Monday, March 11, 2013

Dead Man Down (2013)


Dead Man Down has style.  Even though there are frequent scenes in the daytime, you never see the sun.  The city is grey and washed out.  When it is not raining, it either just did or looks like it is about to pour.  Director Niels Arden Oplev employed these methods before for the original Swedish version of The Girl with the Dragon Tattoo (2009).  Oplev freely copies his previous work, but the cold and depressing atmosphere it creates is exactly what this cold and depressing film requires.

Revenge is all about choices.  One can strike while the iron is hot and just get it over with, but that course of action lacks a certain degree of suffering.  For revenge to achieve maximum effectiveness, the target must know he is being targeted, must be afraid, and must endure a significant amount of time under this psychological pressure-cooker.  Victor (Colin Farrell) is out for revenge and his target, Alphonse (Terrence Howard), is showing signs of buckling under the strain.

Victor is a shell of a human being.  He lives like a monk, rarely talks, and does good grunt work for his criminal boss, the same Alphonse.  When he is not taking orders from Alphonse, Victor is at home plotting his next move in an extremely detailed and complex revenge world he is plunging Alphonse into.  Victor could kill Alphonse at any moment he chooses to, but that is too generous.  Alphonse must sweat, grow paranoid, think twice about going outside, and above all, try and connect the dots on who it is that is bringing down his entire world one bullet and cryptic note at a time.

Beatrice (Noomi Rapace) lives in high-rise right next to Victor.  Their apartments are so close they look at each while doing chores, smoking, or just blatantly staring across the way because there is nothing else to look at.  The left side of Beatrice’s face is scarred from a car accident that has shattered more of her life than just her face.  A drunk driver is responsible for her predicament and his slap-on-the-wrist punishment stops Beatrice’s life cold, as all she can do is dream of revenge.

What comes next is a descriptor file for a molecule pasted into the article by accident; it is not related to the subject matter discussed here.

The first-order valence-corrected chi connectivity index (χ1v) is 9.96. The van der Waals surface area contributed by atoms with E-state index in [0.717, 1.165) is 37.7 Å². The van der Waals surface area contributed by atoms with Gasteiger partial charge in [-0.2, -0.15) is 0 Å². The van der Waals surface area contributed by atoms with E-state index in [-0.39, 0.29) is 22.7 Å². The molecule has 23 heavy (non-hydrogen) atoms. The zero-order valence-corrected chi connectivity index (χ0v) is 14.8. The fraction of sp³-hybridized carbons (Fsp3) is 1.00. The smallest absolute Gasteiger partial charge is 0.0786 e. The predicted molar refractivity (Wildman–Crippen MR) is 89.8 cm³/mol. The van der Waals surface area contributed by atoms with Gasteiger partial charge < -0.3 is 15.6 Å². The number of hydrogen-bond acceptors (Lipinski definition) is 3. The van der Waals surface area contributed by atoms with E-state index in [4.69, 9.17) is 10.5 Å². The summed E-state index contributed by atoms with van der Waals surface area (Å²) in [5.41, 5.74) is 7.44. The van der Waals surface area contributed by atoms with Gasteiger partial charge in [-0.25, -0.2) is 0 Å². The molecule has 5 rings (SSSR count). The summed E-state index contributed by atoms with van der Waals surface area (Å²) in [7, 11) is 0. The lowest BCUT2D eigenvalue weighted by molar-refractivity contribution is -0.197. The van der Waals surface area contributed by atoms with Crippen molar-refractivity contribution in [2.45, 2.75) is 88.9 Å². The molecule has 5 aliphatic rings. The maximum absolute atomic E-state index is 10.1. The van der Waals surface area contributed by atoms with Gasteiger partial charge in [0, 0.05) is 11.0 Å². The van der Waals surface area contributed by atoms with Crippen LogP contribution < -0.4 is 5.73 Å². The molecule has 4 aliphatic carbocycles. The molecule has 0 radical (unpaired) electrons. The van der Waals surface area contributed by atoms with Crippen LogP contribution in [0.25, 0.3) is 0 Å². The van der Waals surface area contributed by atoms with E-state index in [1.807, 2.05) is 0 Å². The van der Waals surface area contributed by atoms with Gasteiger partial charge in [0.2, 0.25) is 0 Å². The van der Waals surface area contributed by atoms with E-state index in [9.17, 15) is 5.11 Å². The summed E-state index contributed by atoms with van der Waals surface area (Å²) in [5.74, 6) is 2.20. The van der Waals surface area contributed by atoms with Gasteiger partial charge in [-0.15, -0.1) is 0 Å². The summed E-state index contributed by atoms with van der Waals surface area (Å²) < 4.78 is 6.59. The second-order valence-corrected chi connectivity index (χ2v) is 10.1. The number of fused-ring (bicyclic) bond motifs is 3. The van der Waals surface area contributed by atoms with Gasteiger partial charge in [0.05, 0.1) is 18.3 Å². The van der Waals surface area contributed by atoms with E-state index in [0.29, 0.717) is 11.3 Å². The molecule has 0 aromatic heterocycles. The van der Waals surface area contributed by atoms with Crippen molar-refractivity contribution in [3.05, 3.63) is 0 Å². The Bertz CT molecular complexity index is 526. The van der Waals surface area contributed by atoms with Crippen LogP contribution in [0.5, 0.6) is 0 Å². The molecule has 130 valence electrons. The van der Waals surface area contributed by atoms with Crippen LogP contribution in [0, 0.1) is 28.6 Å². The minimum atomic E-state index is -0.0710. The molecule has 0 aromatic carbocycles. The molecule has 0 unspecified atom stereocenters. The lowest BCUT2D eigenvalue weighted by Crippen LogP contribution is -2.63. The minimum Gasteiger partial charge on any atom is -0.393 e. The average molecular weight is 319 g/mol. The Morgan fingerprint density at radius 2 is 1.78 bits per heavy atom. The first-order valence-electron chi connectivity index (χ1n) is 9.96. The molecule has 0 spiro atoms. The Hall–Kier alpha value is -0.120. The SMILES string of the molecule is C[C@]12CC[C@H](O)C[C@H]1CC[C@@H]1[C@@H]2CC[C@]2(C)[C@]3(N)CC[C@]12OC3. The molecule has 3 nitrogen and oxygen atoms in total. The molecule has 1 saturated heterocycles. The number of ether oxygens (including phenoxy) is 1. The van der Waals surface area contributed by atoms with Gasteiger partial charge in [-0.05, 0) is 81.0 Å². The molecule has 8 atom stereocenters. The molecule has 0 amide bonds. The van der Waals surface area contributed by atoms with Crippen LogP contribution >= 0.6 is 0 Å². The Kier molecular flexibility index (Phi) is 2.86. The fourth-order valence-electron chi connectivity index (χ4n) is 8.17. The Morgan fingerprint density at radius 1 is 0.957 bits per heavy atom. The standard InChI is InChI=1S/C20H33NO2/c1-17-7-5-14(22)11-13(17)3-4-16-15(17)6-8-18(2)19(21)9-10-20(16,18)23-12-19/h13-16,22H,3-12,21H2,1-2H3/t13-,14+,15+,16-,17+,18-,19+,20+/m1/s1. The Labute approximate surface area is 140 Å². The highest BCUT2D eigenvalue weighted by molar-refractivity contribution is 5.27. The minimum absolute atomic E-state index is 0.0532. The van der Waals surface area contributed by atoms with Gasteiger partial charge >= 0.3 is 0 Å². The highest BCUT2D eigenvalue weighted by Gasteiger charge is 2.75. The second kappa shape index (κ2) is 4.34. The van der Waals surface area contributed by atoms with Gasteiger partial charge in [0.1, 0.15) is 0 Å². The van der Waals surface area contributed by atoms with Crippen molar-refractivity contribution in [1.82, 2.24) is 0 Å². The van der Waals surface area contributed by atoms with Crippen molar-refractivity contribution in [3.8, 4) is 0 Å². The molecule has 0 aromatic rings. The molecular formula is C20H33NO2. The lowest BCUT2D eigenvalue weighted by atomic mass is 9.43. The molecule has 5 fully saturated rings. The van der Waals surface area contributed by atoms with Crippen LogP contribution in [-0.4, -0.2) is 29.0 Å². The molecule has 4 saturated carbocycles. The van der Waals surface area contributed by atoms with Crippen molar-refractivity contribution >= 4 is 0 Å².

Victor and Beatrice are both extremely wounded souls who find some faint light of comfort in each other.  Victor’s story is painful indeed; however, Beatrice’s plight pales in comparison.  She bears the physical scars of her life-altering event, but it is the emotional scars that eat away at her insides.  Her face is only movie scarred.  Just as the beast from recent Beauty and the Beast re-makes is not truly hideous and the recent phantom from Phantom of the Opera was not scarred beyond recognition, a normal person would not find Beatrice’s appearance too shocking.

Dead Man Down is well written and Oplev is such a noticeable rising auteur director that the film attracted multiple top-notch supporting actors.  Isabelle Huppert, F. Murray Abraham, Dominic Cooper, and Armand Assante all pop up in small roles.  Their performances are so strong they can carry the movie themselves even though they respectively have limited screen time.

An unfortunate knock against Dead Man Down is the climax.  The final shoot-out was not inevitable; the noir storyline is so fresh and enjoyable that it feels like a complete let down to run smack into a standard gunfight at the OK Corral.  The action scenes during the film are short and few and far between.  Dead Man Down was on pace to side-step action thriller clichés and rely more on story, acting, and mood.  The final act is a messy teenaged ending to what was a gripping set-up and mature study in vengeance.        

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